Railway Semaphore Signalling in Prototype and Model



October 21st, 2021

After both an introduction to his O Gauge layout 'Brymbo Junction' and a further piece about the choice of locomotives, author Allen Jackson now goes into detail about the use of semaphore signalling - in prototype and model.

The railway semaphore signal is alive and well in Britain in both the national railway scene and the preserved arena. The semaphore signal kicked off in about 1840 with rudimentary devices like disc and crossbar signals where a different sort of shape was displayed to an engine driver as to go or stop. This was a few years after locomotives were to be preceded by a policeman on foot with a red flag. Mechanical road traffic had similar strictures.

The railways developed in the 19th century in a haphazard manner punctuated by a series of appalling accidents. Eventually the British government in parliament put forward legislation that all railways had to introduce systems that were much safer and relied less on the human element and more on safety devices built into the system. Even then they were given several years to complete the work thanks to the complex nature and size that the railways had become. Included in the parliamentary laws were parts to do with continuous braking fail safe systems. Mostly this concerned vacuum brakes where a pump on the engine had to evacuate a pipe to keep the brakes from coming on. If the pipe broke or there was any other leak the brakes came on, an obvious safety plus. Eventually vacuum brakes would not be powerful enough for high speed heavier trains where air brakes are the norm.

The initial mechanical system that was adopted was the Absolute Block system and, astonishingly, the system is still in use in the more rural parts of Britain as well as preserved railways where speeds and traffic densities are low.

Absolute Block consists of a section of track controlled by semaphore signals originally. A red home signal allows entry into a block and another exit from it. In between there might a yellow distant signal whose only purpose is to tell the driver what position the next red signal is at. This is needed where trains might be travelling at speed and weigh several hundred tons and need advanced warning of when to stop. Signal boxes control a

block section and there would be one signal box per block section originally, meaning there would be about 15,000 signal boxes in Britain in 1947. Trains are passed from block to block by the signal boxes and telegraphic instruments were developed that showed the status of each block to a signal box either side of a particular block so everyone knows where and what trains are doing. So the whole railway would be a network, wifi like, that spanned the country. The absolute block system was only applicable to double track where trains ran in opposite directions on different tracks. On single lines special equipment was developed that prevented a second train entering a single line section until the first had passed safely out of the section. This too is still in operation in Britain on single lines.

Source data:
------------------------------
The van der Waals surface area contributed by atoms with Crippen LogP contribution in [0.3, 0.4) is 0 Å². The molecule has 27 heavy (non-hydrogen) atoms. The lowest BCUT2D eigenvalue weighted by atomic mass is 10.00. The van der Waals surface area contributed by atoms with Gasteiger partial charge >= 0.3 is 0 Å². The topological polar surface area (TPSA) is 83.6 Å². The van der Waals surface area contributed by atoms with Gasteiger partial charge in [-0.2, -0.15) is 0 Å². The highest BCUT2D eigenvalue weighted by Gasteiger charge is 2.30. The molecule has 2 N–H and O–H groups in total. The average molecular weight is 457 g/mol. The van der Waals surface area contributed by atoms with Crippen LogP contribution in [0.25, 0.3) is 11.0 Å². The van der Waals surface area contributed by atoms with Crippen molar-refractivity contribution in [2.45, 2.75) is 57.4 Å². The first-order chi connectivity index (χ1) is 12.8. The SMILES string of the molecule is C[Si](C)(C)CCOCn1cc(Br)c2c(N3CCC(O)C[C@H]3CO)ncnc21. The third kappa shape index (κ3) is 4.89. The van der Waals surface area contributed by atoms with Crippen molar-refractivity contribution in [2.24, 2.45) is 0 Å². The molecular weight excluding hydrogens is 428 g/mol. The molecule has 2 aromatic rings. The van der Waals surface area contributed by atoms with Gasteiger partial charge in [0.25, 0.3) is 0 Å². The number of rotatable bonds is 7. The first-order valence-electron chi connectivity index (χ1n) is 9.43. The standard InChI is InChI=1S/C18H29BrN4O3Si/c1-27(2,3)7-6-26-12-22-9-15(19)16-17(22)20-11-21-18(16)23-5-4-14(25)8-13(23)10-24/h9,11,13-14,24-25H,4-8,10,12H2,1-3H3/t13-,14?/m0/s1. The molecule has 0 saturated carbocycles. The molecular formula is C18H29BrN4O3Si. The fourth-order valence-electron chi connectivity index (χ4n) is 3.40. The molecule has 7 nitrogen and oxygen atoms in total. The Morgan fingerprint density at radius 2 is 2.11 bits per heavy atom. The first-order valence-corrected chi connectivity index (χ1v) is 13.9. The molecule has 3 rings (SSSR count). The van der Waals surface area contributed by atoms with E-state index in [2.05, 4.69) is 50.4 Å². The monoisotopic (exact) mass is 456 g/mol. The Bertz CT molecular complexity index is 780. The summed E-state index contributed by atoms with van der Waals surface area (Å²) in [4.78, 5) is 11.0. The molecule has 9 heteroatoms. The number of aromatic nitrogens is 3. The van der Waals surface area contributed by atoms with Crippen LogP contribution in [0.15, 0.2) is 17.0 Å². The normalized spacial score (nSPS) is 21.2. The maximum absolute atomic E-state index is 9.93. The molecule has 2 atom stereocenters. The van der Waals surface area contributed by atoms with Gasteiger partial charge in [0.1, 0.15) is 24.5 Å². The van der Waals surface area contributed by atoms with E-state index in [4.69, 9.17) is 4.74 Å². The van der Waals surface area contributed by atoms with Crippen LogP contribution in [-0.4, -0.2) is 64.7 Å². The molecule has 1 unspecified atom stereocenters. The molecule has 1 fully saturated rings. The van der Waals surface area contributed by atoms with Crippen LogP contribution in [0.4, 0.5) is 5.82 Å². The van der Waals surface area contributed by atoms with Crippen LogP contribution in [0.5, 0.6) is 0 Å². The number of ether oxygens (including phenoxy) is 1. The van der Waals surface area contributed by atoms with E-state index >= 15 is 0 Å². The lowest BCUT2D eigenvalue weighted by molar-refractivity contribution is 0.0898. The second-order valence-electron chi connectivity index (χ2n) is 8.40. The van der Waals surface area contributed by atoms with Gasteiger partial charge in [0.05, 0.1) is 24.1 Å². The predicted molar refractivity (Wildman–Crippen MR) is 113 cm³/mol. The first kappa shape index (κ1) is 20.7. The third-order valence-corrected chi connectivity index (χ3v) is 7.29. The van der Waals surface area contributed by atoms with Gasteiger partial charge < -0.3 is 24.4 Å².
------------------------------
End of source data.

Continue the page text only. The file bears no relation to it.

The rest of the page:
The track circuit, please see Figure 1 for an explanatory diagram, was to make the railways even safer. In the 1930s there had been a collision at Welwyn Garden City, north of London, where a train had run into another on the next block section. Interlocking of the next block section with the previous using track circuits meant this could not happen again. Track circuits also help to make single lines safer in that another train cannot be admitted to the single line until the previous train has operated two track circuits next to each other.

The semaphore signal developed into a complex system interlocked with points and other signals and using electrical logic gates to further interlock with track circuits.

Systems were subsequently developed where the signalling was transmitted to the cab of the locomotive and there were no trackside signals. These signals contain a form of remote control where over-speeding or other train driving rule breaking will apply the train brakes automatically. In addition every train is equipped with what the airlines would call a ‘Flight Data Recorder’ where almost every parameter input to the train is recorded and every incident capable of analysis to see what happened. The airlines mostly have the aircraft’s status sent back to a ground station in real time and no doubt the railways will follow suit.

The driverless car has made tentative journeys onto public roads and the Docklands Light Railway in London does not have train crews and is completely automatic. This is fine where routes are simple and works well but signallers and signalling may be required for some time yet on the wider systems.

001-SIG-RAILFANS-SR Figure 1. A much simplified diagram of a track circuit where a DC current can flow when a railway vehicle wheelset makes a circuit to either show an occupancy light in a signal box/interlocking tower or control colour light signals in concert with other track circuits. In the more modern reality AC circuits are used where each track circuit is allocated a set frequency, rather like an FM radio station.

002-SIG-RAILFANS Figure 2. A typical GWR style semaphore home signal on the end of the up platform at Abergavenny in 2006. The timber built signal box/interlocking tower is in the distance. The GWR favoured the lower quadrant style where the signal arm falls away at 60 degrees from the horizontal. The home signal can be thought of as the traffic light stop/go signal. July 2014.